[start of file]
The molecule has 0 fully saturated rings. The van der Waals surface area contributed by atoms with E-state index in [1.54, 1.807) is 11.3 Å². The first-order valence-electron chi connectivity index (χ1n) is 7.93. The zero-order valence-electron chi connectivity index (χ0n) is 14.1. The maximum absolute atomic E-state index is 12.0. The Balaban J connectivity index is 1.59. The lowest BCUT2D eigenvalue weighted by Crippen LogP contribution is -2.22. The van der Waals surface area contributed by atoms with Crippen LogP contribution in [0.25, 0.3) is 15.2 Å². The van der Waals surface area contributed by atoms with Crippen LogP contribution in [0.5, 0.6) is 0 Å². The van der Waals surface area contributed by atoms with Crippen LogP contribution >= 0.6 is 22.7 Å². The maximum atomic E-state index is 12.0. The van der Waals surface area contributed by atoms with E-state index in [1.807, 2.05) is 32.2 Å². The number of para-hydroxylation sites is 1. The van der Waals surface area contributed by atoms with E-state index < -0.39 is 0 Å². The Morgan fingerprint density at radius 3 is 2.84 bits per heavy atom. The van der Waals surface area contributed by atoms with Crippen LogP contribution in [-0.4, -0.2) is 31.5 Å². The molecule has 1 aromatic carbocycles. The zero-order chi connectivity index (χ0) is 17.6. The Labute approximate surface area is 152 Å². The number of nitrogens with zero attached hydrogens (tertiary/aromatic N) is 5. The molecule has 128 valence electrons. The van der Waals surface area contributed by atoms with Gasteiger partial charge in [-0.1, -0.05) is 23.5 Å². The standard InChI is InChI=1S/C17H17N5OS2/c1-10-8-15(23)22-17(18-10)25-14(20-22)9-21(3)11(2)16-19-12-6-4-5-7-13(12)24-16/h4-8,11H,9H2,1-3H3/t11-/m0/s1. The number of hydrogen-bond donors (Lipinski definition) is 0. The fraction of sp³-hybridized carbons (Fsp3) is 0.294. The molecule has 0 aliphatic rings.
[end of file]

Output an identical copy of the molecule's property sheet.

The molecule has 0 fully saturated rings. The van der Waals surface area contributed by atoms with E-state index in [1.54, 1.807) is 11.3 Å². The first-order valence-electron chi connectivity index (χ1n) is 7.93. The zero-order valence-electron chi connectivity index (χ0n) is 14.1. The maximum absolute atomic E-state index is 12.0. The Balaban J connectivity index is 1.59. The lowest BCUT2D eigenvalue weighted by Crippen LogP contribution is -2.22. The van der Waals surface area contributed by atoms with Crippen LogP contribution in [0.25, 0.3) is 15.2 Å². The van der Waals surface area contributed by atoms with Crippen LogP contribution in [0.5, 0.6) is 0 Å². The van der Waals surface area contributed by atoms with Crippen LogP contribution >= 0.6 is 22.7 Å². The maximum atomic E-state index is 12.0. The van der Waals surface area contributed by atoms with E-state index in [1.807, 2.05) is 32.2 Å². The number of para-hydroxylation sites is 1. The van der Waals surface area contributed by atoms with E-state index < -0.39 is 0 Å². The Morgan fingerprint density at radius 3 is 2.84 bits per heavy atom. The van der Waals surface area contributed by atoms with Crippen LogP contribution in [-0.4, -0.2) is 31.5 Å². The molecule has 1 aromatic carbocycles. The zero-order chi connectivity index (χ0) is 17.6. The Labute approximate surface area is 152 Å². The number of nitrogens with zero attached hydrogens (tertiary/aromatic N) is 5. The molecule has 128 valence electrons. The van der Waals surface area contributed by atoms with Gasteiger partial charge in [-0.1, -0.05) is 23.5 Å². The standard InChI is InChI=1S/C17H17N5OS2/c1-10-8-15(23)22-17(18-10)25-14(20-22)9-21(3)11(2)16-19-12-6-4-5-7-13(12)24-16/h4-8,11H,9H2,1-3H3/t11-/m0/s1. The number of hydrogen-bond donors (Lipinski definition) is 0. The fraction of sp³-hybridized carbons (Fsp3) is 0.294. The molecule has 0 aliphatic rings.